Last year in Oil States v. Greene’s Energy, the court wrote that IPR is a “second look at an earlier administrative grant of a patent,” quoting the court’s 2016 ruling in Cuozzo v. Lee. Justice Clarence Thomas wrote the Oil States opinion, and Justice Stephen Breyer wrote the one in Cuozzo.

In another case, SAS Institute v. Iancu, decided the same day as Oil States, Justice Neil Gorsuch described IPRs as a “party-directed, adversarial process” that “mimics civil litigation.” Justice Sonia Sotomayor also described AIA reviews as “adversarial” recently in Return Mail v. U.S. Postal Service.

“Clearly not all the justices on the court have the same views on whether IPRs are agency-type proceedings or more adversarial-type proceedings,” Williams said. “The tension that was raked over in [SAS and Oil States] is important to decide these sovereign immunity cases.”

That tension hasn’t gone unnoticed by judges at the Federal Circuit. During a June 2018 hearing in the tribal immunity case, U.S. Circuit Judge Kimberly Moore said the two cases “really come to loggerheads” in the context of sovereign immunity questions.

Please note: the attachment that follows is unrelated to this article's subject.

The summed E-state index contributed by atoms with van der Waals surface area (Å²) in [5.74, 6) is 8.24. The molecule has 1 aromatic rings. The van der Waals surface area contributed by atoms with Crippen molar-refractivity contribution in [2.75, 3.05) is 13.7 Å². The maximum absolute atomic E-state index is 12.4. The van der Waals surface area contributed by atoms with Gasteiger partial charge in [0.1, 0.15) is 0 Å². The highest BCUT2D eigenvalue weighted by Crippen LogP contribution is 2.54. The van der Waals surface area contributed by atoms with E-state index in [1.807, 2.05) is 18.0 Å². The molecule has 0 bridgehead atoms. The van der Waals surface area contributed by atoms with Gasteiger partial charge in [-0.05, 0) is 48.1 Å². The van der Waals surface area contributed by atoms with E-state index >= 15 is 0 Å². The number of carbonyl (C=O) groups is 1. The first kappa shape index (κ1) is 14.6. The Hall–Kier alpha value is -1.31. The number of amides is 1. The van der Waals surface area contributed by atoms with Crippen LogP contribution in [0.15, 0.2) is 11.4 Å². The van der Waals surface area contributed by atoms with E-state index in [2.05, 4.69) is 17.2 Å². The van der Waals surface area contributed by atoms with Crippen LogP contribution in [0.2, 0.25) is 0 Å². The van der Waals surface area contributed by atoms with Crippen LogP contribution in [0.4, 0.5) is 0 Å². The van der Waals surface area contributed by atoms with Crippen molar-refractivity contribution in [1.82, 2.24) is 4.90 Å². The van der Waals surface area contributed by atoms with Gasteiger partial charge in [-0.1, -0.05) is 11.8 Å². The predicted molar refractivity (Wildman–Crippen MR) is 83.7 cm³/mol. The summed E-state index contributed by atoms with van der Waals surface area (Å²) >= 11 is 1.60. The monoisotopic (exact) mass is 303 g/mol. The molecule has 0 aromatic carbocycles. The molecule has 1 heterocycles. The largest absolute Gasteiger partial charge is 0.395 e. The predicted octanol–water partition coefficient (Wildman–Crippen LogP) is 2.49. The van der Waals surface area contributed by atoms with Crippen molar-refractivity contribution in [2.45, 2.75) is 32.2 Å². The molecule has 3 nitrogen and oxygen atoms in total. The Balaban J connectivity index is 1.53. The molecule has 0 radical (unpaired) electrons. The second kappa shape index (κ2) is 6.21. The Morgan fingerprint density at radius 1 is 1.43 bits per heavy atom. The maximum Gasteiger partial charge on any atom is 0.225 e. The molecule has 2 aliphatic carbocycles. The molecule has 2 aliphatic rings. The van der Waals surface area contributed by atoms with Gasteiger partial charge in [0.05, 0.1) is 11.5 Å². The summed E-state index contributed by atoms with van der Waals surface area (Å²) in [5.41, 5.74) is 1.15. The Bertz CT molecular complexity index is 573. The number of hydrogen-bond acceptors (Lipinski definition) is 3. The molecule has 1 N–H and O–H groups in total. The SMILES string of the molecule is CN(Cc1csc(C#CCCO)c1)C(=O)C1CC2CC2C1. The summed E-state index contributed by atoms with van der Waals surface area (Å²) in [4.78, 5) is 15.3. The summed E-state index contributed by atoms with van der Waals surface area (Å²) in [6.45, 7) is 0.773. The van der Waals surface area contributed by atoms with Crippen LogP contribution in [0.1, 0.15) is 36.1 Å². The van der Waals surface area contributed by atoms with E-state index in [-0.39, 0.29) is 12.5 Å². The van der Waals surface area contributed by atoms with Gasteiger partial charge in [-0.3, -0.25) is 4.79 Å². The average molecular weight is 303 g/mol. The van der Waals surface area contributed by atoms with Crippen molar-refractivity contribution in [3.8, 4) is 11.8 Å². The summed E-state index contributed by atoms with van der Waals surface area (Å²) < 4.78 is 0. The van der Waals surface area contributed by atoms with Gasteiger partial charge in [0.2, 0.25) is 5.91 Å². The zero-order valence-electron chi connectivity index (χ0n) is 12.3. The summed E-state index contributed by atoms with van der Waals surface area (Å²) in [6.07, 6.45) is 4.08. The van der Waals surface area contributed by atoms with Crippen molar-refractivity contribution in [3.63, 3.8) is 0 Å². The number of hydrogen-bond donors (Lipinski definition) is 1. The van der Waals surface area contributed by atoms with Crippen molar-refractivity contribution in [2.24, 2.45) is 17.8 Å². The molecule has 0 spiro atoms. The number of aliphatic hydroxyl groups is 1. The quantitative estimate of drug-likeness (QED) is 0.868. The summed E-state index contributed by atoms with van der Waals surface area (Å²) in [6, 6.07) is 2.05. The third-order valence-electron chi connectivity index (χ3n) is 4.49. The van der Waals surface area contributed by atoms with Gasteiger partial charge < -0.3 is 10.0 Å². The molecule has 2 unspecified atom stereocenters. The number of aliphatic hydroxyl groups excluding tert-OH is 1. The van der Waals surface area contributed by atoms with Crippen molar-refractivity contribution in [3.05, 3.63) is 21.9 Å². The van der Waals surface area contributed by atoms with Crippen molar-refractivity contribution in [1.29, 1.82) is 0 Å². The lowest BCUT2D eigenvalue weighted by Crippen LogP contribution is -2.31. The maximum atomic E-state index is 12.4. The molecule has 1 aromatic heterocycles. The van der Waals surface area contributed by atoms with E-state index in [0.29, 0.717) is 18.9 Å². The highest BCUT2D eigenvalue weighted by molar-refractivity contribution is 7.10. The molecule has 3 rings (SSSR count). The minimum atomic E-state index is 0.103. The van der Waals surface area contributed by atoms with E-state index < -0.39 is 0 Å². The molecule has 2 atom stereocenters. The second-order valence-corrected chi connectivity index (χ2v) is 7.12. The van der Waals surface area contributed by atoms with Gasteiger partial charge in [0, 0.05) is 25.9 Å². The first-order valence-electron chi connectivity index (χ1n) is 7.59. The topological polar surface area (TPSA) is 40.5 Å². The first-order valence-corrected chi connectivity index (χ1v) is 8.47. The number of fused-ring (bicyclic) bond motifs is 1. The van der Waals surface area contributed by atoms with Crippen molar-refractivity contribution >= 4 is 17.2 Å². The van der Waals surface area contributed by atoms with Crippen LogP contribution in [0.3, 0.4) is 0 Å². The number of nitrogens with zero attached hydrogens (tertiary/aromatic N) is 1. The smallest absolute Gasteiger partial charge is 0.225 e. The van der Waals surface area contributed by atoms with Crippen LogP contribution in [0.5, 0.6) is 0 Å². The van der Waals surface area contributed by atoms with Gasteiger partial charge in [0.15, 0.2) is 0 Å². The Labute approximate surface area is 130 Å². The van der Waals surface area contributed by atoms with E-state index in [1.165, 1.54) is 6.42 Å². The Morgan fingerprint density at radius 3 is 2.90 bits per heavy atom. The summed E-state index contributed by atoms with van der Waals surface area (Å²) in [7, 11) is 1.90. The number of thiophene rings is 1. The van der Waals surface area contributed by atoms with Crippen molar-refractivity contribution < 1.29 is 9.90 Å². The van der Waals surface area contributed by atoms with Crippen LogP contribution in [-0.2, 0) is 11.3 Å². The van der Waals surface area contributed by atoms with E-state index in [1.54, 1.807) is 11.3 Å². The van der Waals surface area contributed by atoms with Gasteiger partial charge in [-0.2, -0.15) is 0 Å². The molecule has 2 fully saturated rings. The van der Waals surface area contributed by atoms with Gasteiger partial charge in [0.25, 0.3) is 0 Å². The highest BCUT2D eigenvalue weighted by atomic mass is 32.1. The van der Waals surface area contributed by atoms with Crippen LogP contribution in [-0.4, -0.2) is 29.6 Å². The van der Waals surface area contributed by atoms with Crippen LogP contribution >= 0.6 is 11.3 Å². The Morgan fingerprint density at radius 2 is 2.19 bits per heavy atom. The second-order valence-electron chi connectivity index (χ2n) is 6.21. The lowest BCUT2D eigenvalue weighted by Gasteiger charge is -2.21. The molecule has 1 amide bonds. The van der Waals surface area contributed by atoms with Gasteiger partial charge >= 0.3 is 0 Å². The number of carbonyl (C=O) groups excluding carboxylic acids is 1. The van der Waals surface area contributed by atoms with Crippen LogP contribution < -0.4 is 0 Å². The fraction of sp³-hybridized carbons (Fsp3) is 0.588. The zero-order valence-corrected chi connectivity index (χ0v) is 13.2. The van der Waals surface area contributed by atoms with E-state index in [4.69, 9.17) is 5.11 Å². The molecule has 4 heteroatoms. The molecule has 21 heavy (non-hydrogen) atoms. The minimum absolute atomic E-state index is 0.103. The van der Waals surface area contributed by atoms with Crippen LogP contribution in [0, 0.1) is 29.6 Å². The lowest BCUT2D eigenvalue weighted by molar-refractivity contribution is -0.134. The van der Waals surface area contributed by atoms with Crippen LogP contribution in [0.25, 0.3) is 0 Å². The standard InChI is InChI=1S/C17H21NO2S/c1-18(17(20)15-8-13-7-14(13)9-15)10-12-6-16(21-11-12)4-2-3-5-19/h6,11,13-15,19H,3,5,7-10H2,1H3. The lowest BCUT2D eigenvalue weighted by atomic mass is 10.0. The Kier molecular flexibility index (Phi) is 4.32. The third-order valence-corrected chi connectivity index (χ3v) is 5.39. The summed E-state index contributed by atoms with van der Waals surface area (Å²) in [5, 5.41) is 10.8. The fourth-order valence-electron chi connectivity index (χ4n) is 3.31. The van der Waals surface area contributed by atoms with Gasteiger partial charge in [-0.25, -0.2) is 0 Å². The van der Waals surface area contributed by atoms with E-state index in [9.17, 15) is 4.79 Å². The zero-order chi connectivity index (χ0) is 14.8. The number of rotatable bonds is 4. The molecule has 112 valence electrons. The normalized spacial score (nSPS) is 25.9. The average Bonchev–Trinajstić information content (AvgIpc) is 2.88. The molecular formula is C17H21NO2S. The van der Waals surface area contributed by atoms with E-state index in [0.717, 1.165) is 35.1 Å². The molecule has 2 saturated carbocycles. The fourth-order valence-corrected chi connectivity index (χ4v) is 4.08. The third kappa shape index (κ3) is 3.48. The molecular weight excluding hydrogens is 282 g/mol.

“How do you reconcile Oil States and SAS, that came out on the same day, one written by the guy [Justice Gorsuch] that wrote the dissent in the other one?” Judge Moore asked one of the attorneys arguing the case.

Along with the main opinion in the University of Minnesota case Friday, the panel included nine pages of “additional views,” in which it suggested an additional reason that state sovereign immunity doesn’t apply in IPRs: the reviews are an “in rem proceeding.”

In rem is Latin for “against a thing,” as opposed to a person.

“I think these judges took the view that IPRs are in rem proceedings, and while they didn’t need to reach this issue, this is something that occasionally percolates at the Supreme Court level,” Matthew Rizzolo of Ropes & Gray LLP said.

He and others said the section appears to be written with an eye toward the justices.

It may be “the panel didn’t want to set it forth as Federal Circuit precedent but wanted to put forward those views so that if, but presumably when, a cert petition is filed the justices will not only have the rationale based on Oil States … but also have this additional rationale which is rooted in the Supreme Court’s jurisprudence on in rem actions,” Igor Timofeyev of Paul Hastings LLP said.

–Editing by Brian Baresch and Kelly Duncan.